Raccoons are found throughout North America. Because they are excellent climbers and skilled swimmers, they’ve been able to spread out across the entire continent with little trouble. Another reason for their populating the land and its array of habitats is that these mammals are omnivorous, eating both plants and meat. Generally speaking, these critters are scavengers to the point where they will eat whatever they can find. Most humans who have had to call for professional raccoon control will know that the above point applies to them greedily investigating trash cans in residential neighborhoods. They don’t discriminate between caloric opportunities. And because their hands are fantastically designed to pry open sealed containers, they feel perfectly within their rights to take what they find until someone, or something, suggests otherwise.

That being established, a raccoon’s diet is largely dependent upon what’s available, and what’s available is contingent upon what the environment produces, in addition to seasonal variables. However, raccoons are not without their staples, among them being fruit and nuts. So make sure you don’t leave your trail mix (or GORP) outside after a night snacking on the back patio!

In the summer, when the getting is usually good, raccoons will climb fruit trees to find apples, cherries, or whatever else they can get their busy little claws on. If that food isn’t available, it isn’t unheard of for them to forage into the ground, collecting worms or insects. When summer turns to fall, raccoons will usually turn to nuts as their primary food source. They’ll hunt for acorns, walnuts, beechnuts, and the like. Finding rich foods like nuts before winter is vital for the raccoon, as she needs to store up fat before the long cold. If she can’t boost up here stores of fat, she’ll lack the requisite energy to survive winter. Of course, that is less of a problem here in Southern California, as raccoons have a viable habitat the year round, just like we humans like to brag to our out-of-town relatives about!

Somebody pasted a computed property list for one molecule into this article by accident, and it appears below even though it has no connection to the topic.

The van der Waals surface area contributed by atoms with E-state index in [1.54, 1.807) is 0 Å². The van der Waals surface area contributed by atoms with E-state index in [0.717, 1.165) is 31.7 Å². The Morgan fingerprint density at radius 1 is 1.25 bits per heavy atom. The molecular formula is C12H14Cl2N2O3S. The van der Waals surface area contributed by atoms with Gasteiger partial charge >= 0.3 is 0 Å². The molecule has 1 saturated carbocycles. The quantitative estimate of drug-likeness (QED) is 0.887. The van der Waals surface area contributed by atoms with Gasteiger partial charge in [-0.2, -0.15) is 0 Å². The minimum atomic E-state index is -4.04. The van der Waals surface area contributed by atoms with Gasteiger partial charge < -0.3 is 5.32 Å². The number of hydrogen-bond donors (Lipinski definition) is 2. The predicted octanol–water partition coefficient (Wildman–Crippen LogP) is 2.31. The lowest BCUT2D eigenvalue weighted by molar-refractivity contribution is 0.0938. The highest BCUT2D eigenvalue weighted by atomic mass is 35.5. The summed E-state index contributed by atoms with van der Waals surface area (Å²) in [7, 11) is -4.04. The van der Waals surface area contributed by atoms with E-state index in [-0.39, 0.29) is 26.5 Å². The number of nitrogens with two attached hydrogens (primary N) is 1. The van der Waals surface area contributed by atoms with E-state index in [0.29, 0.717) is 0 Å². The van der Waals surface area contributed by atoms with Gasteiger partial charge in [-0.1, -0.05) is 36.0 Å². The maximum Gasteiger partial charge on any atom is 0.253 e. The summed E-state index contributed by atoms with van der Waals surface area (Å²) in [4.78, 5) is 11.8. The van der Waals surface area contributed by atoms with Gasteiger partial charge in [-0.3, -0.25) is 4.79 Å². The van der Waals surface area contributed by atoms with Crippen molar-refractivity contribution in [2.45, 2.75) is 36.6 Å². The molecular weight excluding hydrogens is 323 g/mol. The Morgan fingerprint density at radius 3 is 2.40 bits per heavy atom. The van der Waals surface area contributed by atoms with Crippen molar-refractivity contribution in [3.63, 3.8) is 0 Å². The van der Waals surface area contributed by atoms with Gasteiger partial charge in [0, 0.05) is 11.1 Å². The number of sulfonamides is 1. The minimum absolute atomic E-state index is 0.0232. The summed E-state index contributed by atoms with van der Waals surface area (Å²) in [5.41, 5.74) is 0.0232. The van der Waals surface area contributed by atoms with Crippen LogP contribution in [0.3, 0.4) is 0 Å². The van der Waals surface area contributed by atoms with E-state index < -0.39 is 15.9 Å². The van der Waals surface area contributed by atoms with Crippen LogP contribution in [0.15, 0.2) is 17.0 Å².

Grains, insects, eggs, fish, shellfish, frogs, snakes, and seeds are also viable caloric sources for raccoons. As we’ve mentioned, they’ll go with the flow. Unfortunately, that means that if there is a dearth of fish, nuts, fruit, or invertebrates to munch on in a local ecosystem, these critters will likely come knocking on your door for whatever you’ve got left unsealed and unprotected.

But before we dive into raccoon and human interaction (and what you can do to protect your premises), let’s take a brief look at raccoon behavior.

How Do Raccoons Behave?

Raccoons are common wildlife in San Diego. They are mainly a nocturnal animal, foraging at night, tipping over garbage cans, and eating leftover pet food. They are even known to enter through pet doors. They are also known to cause major damage to lawns and gardens, turning over sod and digging holes in the soil foraging for grubs and worms.

  • Activity – Raccoons have a social life outside of their wanton ways with which we are most familiar. As we mentioned they are nocturnal, but that doesn’t mean they can’t be observed out and about in the daytime, it’s just less likely. They are most active during the spring, summer, and fall. In temperate climates, raccoons will be hibernating for much of the time. Here in San Diego, Temecula, and Orange County, we see raccoons the year round. As long as there are opportunities to eat and the weather doesn’t get too severely cold, raccoons will thrive! And while this is good news for them (it’s an arduous task to store up sufficient fat to last throughout the winter), it means there is no off-season when it comes to raccoon prevention and raccoon exclusion.
  • Reproduction – Reproductive practices begin toward the end of winter and beginning of spring. Sows, or female raccoons, have somewhere between one to six baby kits between April and May. These kits will stay with their mother for about a year, but until then they are mostly inseparable, as mothers are quite protective of their young. Speaking of which, we don’t recommend you attempt any kind of rodent removal services on your own, should you be faced with a mother and her kits. Leave the Orange County raccoon control to us here at Wildlife Removal Service. We will safely and effectively remove them from your yard, attic, or your business premises. Plus, we’ll make sure they don’t come back with our humane raccoon exclusion methods.